How can music help students with autism?
From my work in primary schools, I found that although teachers were generally very happy teaching music to students with autism, they found it daunting as it brought up a lot of unknowns for them. For example, students who struggled with noise levels, or students who struggled to join in with social activities. But I found that if we work with the whole class to build an inclusive music classroom, there are some easy steps that we can take to give everyone an inspiring and engaging music lesson. Music can be a meaningful area of growth for students with an autism diagnosis. Songs and other activities can help develop speech and vocal imitation skills, increase attention span, and provide a valuable means of self-expression. Working within groups and ensembles to perform songs, dances, and instrumental music can help children develop more social behaviour, thereby improving interpersonal and social relationships.
The Social Communication Stages, and how music helps each one
Many students with autism have difficulty with shared attention, which is the ability to share a focus on an object with another person. We can start to help through music and action songs which include all students sharing a focus on a certain goal, such as Row, Row your boat or twinkle twinkle little star.
Focus on faces / Eye Contact
The act of making eye contact is extremely stressful for some students with autism. There are many books and articles written by adults with autism who describe the terrible stress they felt when well-meaning parents and teachers tried to force them to make eye contact during conversations. In many cases, they describe being further distracted and unable to focus on the conversation because of this insistence.
We’ve also learned from these individuals that – when others give them leeway to communicate in a more comfortable manner (without eye contact) – they can engage in conversations and participate in school, work, and social interactions just fine.
While we don’t under any circumstances want to force an individual into making eye contact, we can help make them feel more involved and comfortable using Call and response songs like heads and shoulders where they have to focus on someones face to help with the music.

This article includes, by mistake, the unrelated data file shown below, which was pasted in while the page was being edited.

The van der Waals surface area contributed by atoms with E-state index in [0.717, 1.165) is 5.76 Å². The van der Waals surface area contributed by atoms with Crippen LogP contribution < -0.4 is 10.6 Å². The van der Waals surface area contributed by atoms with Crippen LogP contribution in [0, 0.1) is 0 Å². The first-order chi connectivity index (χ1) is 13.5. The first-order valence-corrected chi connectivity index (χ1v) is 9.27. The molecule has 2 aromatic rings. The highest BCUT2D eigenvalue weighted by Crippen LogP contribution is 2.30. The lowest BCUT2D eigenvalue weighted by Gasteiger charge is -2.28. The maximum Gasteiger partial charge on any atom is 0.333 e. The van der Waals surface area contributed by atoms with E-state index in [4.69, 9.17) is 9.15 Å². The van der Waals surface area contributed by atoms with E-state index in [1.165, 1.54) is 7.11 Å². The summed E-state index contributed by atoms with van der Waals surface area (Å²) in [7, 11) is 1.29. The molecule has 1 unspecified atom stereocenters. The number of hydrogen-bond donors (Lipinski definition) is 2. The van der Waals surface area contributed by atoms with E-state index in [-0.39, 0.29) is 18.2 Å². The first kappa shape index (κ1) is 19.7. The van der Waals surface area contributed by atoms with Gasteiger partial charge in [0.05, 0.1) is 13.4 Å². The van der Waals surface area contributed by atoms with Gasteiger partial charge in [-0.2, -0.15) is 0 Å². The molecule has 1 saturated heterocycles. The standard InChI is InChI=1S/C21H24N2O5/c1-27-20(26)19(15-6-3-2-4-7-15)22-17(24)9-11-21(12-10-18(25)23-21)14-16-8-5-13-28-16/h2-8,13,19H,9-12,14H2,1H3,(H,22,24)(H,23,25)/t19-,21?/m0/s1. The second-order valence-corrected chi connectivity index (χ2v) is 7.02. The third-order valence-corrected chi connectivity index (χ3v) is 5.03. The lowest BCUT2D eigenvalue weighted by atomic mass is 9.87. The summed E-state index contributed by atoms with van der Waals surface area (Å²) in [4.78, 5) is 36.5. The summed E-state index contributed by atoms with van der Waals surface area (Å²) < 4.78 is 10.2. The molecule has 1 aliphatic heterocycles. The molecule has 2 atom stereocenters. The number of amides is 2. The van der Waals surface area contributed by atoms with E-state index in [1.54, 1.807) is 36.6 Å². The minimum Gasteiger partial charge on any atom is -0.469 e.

Initiation of joint attention
After a child has started to develop their shared attention skills, we can use music to play with the idea of letting them initiate this shared attention. Songs that include Improvisation, leaving space for the child to initiate each call and response pattern can help them feel more comfortable. Provide repetition for them and build a repertoire of activities so that the child has opportunities to initiate and request attention. Overall, music gives us uniques opportunities for social interaction for children with autism in a non pressured and fun environment.
It can be very helpful for those with a diagnosis on the autistic spectrum. Music can both stimulate and relax a person leading to very positive changes in your students with autism.
Music therapy with children can :
- help a child to listen
- encourage spontaneous play
- stir a desire to communicate
- strengthen muscles and improve coordination.
- help the child to build relationships
- improve concentration
- provide a means of self-expression
- stimulate language development through songs and turn-taking
- excite imagination and creativity
The underlying aim is to foster the child’s motivation to interact and relate to others, rather than being dependent on a reward. Music used as a tool for engagement provides unique opportunities for children to interact non-verbally through the global language of music.
Music To Relax to
Beautiful music has also been shown to help induce feelings of pleasure and calm. I recommend playing classical music in the room if a child with autism is getting anxious or agitated. The change in brain chemistry happening in the brain as the music is played is incompatible with stress and the child will feel calmer and happier, and so will the entire class. There are loads of songs to try, but the following playlist has a bit of everything, classical and non-classical so I recommend starting here and seeing what works for each individual.
Music interventions may seem like a strange concept, but they can really work. Instead of using class intervention techniques with a child on the spectrum, why not try playing them some music in their safe space instead? Music interventions can improve social skills and behaviour in school-age students with autism.
Working with students with autism can be challenging; learning about their special needs will help us to treat them with understanding and respect. When we include them successfully in our music classes, we give them a chance to grow musically, and hopefully, to gain valuable life skills that will help prepare them for a rewarding life.
For more information and music resources designed to support the continuation of engaging and inspiring music lessons for all click here.